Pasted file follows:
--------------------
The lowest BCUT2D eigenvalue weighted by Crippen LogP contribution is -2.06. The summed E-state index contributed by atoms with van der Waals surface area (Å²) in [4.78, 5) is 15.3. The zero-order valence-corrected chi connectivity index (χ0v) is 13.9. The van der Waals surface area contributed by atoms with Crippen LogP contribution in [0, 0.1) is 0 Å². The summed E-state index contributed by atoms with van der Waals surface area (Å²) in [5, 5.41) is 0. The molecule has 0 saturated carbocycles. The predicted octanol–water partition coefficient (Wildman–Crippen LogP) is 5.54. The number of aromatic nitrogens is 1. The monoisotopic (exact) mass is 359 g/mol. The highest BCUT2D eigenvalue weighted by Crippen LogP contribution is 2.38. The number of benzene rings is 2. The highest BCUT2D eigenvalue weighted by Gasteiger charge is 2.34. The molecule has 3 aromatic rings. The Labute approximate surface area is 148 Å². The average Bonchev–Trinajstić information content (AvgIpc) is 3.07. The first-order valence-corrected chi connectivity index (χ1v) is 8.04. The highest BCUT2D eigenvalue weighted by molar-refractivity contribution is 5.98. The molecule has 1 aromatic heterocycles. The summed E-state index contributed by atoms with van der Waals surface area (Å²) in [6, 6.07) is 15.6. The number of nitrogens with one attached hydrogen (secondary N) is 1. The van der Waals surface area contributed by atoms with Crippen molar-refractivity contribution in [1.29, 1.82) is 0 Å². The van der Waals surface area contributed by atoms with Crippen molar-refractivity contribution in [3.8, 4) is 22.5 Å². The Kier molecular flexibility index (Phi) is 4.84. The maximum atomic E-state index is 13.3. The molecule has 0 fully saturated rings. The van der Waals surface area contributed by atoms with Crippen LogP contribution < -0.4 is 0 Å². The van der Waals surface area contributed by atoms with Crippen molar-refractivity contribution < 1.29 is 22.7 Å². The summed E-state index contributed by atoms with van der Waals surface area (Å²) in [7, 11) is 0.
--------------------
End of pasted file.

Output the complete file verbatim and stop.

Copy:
The lowest BCUT2D eigenvalue weighted by Crippen LogP contribution is -2.06. The summed E-state index contributed by atoms with van der Waals surface area (Å²) in [4.78, 5) is 15.3. The zero-order valence-corrected chi connectivity index (χ0v) is 13.9. The van der Waals surface area contributed by atoms with Crippen LogP contribution in [0, 0.1) is 0 Å². The summed E-state index contributed by atoms with van der Waals surface area (Å²) in [5, 5.41) is 0. The molecule has 0 saturated carbocycles. The predicted octanol–water partition coefficient (Wildman–Crippen LogP) is 5.54. The number of aromatic nitrogens is 1. The monoisotopic (exact) mass is 359 g/mol. The highest BCUT2D eigenvalue weighted by Crippen LogP contribution is 2.38. The number of benzene rings is 2. The highest BCUT2D eigenvalue weighted by Gasteiger charge is 2.34. The molecule has 3 aromatic rings. The Labute approximate surface area is 148 Å². The average Bonchev–Trinajstić information content (AvgIpc) is 3.07. The first-order valence-corrected chi connectivity index (χ1v) is 8.04. The highest BCUT2D eigenvalue weighted by molar-refractivity contribution is 5.98. The molecule has 1 aromatic heterocycles. The summed E-state index contributed by atoms with van der Waals surface area (Å²) in [6, 6.07) is 15.6. The number of nitrogens with one attached hydrogen (secondary N) is 1. The van der Waals surface area contributed by atoms with Crippen molar-refractivity contribution in [1.29, 1.82) is 0 Å². The van der Waals surface area contributed by atoms with Crippen molar-refractivity contribution in [3.8, 4) is 22.5 Å². The Kier molecular flexibility index (Phi) is 4.84. The maximum atomic E-state index is 13.3. The molecule has 0 fully saturated rings. The van der Waals surface area contributed by atoms with Crippen LogP contribution < -0.4 is 0 Å². The van der Waals surface area contributed by atoms with Crippen molar-refractivity contribution < 1.29 is 22.7 Å². The summed E-state index contributed by atoms with van der Waals surface area (Å²) in [7, 11) is 0.